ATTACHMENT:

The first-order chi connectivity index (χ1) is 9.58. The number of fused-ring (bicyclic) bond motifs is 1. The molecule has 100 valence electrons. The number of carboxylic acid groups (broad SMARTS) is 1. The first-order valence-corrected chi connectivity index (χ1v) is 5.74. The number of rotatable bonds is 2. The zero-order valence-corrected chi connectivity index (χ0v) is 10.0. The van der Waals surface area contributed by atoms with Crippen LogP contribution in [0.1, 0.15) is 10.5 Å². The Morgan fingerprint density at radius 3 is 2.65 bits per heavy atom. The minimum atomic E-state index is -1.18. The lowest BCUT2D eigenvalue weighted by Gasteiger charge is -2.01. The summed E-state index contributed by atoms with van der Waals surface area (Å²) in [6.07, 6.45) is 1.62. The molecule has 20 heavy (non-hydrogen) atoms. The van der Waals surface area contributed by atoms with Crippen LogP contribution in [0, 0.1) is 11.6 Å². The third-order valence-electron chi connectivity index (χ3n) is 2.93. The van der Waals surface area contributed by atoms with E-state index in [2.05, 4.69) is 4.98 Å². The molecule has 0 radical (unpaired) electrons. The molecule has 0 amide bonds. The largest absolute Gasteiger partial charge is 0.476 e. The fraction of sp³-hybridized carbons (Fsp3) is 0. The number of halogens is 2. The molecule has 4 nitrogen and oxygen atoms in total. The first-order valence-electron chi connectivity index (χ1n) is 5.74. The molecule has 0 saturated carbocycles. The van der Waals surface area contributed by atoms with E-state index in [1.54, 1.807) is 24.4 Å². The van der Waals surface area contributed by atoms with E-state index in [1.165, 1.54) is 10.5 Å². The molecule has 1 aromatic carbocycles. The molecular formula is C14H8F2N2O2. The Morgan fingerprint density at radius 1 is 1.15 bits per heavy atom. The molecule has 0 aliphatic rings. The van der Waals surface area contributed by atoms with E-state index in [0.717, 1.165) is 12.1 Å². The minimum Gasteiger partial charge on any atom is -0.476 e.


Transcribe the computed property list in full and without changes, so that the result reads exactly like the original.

The first-order chi connectivity index (χ1) is 9.58. The number of fused-ring (bicyclic) bond motifs is 1. The molecule has 100 valence electrons. The number of carboxylic acid groups (broad SMARTS) is 1. The first-order valence-corrected chi connectivity index (χ1v) is 5.74. The number of rotatable bonds is 2. The zero-order valence-corrected chi connectivity index (χ0v) is 10.0. The van der Waals surface area contributed by atoms with Crippen LogP contribution in [0.1, 0.15) is 10.5 Å². The Morgan fingerprint density at radius 3 is 2.65 bits per heavy atom. The minimum atomic E-state index is -1.18. The lowest BCUT2D eigenvalue weighted by Gasteiger charge is -2.01. The summed E-state index contributed by atoms with van der Waals surface area (Å²) in [6.07, 6.45) is 1.62. The molecule has 20 heavy (non-hydrogen) atoms. The van der Waals surface area contributed by atoms with Crippen LogP contribution in [0, 0.1) is 11.6 Å². The third-order valence-electron chi connectivity index (χ3n) is 2.93. The van der Waals surface area contributed by atoms with E-state index in [2.05, 4.69) is 4.98 Å². The molecule has 0 radical (unpaired) electrons. The molecule has 0 amide bonds. The largest absolute Gasteiger partial charge is 0.476 e. The fraction of sp³-hybridized carbons (Fsp3) is 0. The number of halogens is 2. The molecule has 4 nitrogen and oxygen atoms in total. The first-order valence-electron chi connectivity index (χ1n) is 5.74. The molecule has 0 saturated carbocycles. The van der Waals surface area contributed by atoms with E-state index in [1.54, 1.807) is 24.4 Å². The van der Waals surface area contributed by atoms with E-state index in [1.165, 1.54) is 10.5 Å². The molecule has 1 aromatic carbocycles. The molecular formula is C14H8F2N2O2. The Morgan fingerprint density at radius 1 is 1.15 bits per heavy atom. The molecule has 0 aliphatic rings. The van der Waals surface area contributed by atoms with E-state index in [0.717, 1.165) is 12.1 Å². The minimum Gasteiger partial charge on any atom is -0.476 e.